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The Latest Research in Software Engineering and Cybersecurity

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Is Java More Secure than C?

Is Java More Secure than C?

• SEI Blog
David Svoboda

By David Svoboda Senior Member of the Technical Staff CERT Division Whether Java is more secure than C is a simple question to ask, but a hard question to answer well. When we began writing the SEI CERT Oracle Coding Standard for Java, we thought that Java would require fewer secure coding rules than the SEI CERT C Coding Standard because Java was designed with security in mind. We naively assumed that a more...

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Leveraging Threat Intelligence to Support Resilience, Risk, and Project Management

Leveraging Threat Intelligence to Support Resilience, Risk, and Project Management

• SEI Blog
Doug Gray

By Douglas Gray Information Security Engineer CERT Division What differentiates cybersecurity from other domains in information technology (IT)? Cybersecurity must account for an adversary. It is the intentions, capabilities, prevailing attack patterns of these adversaries that form the basis of risk management and the development of requirements for cybersecurity programs. In this blog post, the first in a series, I present strategies for enabling resilience practitioners to organize and articulate their intelligence needs, as well...

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A Taxonomy of Testing: What-Based and When-Based Testing Types

A Taxonomy of Testing: What-Based and When-Based Testing Types

• SEI Blog
Donald Firesmith

By Donald Firesmith Principal Engineer Software Solutions Division There are more than 200 different types of testing, and many stakeholders in testing--including the testers themselves and test managers--are often largely unaware of them or do not know how to perform them. Similarly, test planning frequently overlooks important types of testing. The primary goal of this series of blog posts is to raise awareness of the large number of test types, to verify adequate completeness of...

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Managing Software Complexity in Models

Managing Software Complexity in Models

• SEI Blog
Julien Delange

By Julien Delange Member of the Technical Staff Software Solutions Division For decades, safety-critical systems have become more software intensive in every domain--in avionics, aerospace, automobiles, and medicine. Software acquisition is now one of the biggest production costs for safety-critical systems. These systems are made up of several software and hardware components, executed on different components, and interconnected using various buses and protocols. For instance, cars are now equipped with more than 70 electronic control...

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Agile, Architecture Fault Analysis, the BIS Wassenaar Rule, and Computer Network Design: The Latest Research from the SEI

Agile, Architecture Fault Analysis, the BIS Wassenaar Rule, and Computer Network Design: The Latest Research from the SEI

• SEI Blog
Douglas C. Schmidt

By Douglas C. Schmidt Principal Researcher As part of an ongoing effort to keep you informed about our latest work, I would like to let you know about some recently published SEI technical reports, technical notes, and white papers. These reports highlight the latest work of SEI technologists in Agile software development and Agile-at-scale, software architecture fault analysis, computer network design, confidence in system properties, and system-of-systems development as well as commentary from two CERT...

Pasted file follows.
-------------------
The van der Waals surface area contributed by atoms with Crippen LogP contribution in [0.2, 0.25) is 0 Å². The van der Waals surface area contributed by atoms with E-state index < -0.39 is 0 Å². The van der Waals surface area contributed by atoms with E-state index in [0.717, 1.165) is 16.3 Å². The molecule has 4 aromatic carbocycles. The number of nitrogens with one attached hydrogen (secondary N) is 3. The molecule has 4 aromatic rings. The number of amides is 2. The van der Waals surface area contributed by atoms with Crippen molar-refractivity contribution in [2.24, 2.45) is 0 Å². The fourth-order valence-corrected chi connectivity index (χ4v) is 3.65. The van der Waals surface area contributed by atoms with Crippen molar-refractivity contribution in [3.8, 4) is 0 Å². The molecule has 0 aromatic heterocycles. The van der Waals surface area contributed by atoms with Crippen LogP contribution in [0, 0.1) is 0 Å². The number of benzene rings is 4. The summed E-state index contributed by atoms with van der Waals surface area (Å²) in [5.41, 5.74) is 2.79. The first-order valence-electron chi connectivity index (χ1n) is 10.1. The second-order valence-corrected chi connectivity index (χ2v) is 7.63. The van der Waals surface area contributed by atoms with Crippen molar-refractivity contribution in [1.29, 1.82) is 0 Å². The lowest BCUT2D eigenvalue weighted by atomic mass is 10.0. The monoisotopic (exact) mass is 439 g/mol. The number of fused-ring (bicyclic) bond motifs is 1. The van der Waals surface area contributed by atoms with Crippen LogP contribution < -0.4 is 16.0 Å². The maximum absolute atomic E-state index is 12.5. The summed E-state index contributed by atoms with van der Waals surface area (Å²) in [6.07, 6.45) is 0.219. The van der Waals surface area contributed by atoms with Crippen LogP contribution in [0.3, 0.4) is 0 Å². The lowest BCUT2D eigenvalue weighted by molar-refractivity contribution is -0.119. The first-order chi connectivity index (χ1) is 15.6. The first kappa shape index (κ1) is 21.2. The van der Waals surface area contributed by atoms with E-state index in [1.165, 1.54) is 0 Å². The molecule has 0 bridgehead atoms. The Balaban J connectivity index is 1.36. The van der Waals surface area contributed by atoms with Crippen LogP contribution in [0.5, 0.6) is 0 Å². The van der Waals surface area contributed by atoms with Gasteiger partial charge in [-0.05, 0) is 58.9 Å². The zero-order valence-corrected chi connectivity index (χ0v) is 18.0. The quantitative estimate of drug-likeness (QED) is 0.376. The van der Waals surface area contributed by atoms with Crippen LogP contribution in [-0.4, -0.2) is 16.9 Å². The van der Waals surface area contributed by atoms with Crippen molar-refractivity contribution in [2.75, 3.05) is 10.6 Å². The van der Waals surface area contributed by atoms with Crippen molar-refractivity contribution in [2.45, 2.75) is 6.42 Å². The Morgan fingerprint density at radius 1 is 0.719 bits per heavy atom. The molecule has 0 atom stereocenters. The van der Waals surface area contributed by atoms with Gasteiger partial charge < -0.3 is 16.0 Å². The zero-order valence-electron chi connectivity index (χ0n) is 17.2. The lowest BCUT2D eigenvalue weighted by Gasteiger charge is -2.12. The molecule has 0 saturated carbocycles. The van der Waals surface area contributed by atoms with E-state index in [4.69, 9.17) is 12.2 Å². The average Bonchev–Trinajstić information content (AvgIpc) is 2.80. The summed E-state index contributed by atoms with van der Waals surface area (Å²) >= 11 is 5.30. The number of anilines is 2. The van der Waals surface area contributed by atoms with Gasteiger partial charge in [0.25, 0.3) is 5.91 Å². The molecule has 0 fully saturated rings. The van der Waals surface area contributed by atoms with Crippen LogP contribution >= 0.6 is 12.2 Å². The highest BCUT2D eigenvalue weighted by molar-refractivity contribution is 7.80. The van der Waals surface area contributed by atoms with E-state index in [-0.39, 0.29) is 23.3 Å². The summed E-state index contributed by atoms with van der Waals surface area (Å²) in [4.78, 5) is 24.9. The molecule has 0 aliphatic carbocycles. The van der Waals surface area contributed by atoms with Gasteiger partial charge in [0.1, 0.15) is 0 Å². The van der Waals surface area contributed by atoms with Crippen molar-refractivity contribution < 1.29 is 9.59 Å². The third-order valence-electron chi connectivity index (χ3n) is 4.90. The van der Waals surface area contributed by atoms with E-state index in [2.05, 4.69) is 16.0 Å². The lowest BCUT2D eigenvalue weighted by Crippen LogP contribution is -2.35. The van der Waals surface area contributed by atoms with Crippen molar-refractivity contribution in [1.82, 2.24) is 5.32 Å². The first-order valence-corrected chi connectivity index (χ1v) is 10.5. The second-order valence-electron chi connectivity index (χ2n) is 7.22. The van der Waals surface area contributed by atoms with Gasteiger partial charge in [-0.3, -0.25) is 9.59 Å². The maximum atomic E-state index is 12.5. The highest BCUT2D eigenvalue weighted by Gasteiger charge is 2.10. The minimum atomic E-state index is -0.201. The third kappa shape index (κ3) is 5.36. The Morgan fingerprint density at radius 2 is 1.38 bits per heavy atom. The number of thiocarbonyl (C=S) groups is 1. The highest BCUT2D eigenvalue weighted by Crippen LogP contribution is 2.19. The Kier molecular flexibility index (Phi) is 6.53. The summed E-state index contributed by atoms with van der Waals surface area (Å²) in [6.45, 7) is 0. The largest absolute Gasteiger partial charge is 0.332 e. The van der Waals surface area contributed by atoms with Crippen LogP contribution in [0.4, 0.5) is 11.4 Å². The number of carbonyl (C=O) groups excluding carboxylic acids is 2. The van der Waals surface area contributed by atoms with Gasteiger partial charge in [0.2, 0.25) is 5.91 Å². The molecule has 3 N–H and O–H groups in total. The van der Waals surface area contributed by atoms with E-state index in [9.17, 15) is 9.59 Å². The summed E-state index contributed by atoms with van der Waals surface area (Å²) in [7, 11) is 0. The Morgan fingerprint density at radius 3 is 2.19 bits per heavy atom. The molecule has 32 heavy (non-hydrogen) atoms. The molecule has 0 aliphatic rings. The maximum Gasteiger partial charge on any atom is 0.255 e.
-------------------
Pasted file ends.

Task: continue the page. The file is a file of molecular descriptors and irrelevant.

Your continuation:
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A Taxonomy of Testing

A Taxonomy of Testing

• SEI Blog
Donald Firesmith

By Donald Firesmith Principal Engineer Software Solutions Division While evaluating the test programs of numerous defense contractors, we have often observed that they are quite incomplete. For example, they typically fail to address all the relevant types of testing that should be used to (1) uncover defects (2) provide evidence concerning the quality and maturity of the system or software under test, and (3) demonstrate the readiness of the system or software for acceptance and...

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The SEI Technical Strategic Plan

The SEI Technical Strategic Plan

• SEI Blog
Kevin Fall

By Kevin FallDeputy Director, Research, and CTO This is the second installment in a series on the SEI's technical strategic plan. Department of Defense (DoD) systems are becoming increasingly software reliant, at a time when concerns about cybersecurity are at an all-time high. Consequently, the DoD, and the government more broadly, is expending significantly more time, effort, and money in creating, securing, and maintaining software-reliant systems and networks. Our first post in this series provided...

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The Pharos Framework: Binary Static Analysis of Object Oriented Code

The Pharos Framework: Binary Static Analysis of Object Oriented Code

• SEI Blog
Jeffrey Gennari

Object-oriented programs present considerable challenges to reverse engineers. For example, C++ classes are high-level structures that lead to complex arrangements of assembly instructions when compiled. These complexities are exacerbated for malware analysts because malware rarely has source code available; thus, analysts must grapple with sophisticated data structures exclusively at the machine code level. As more and more object-oriented malware is written in C++, analysts are increasingly faced with the challenges of reverse engineering C++ data...

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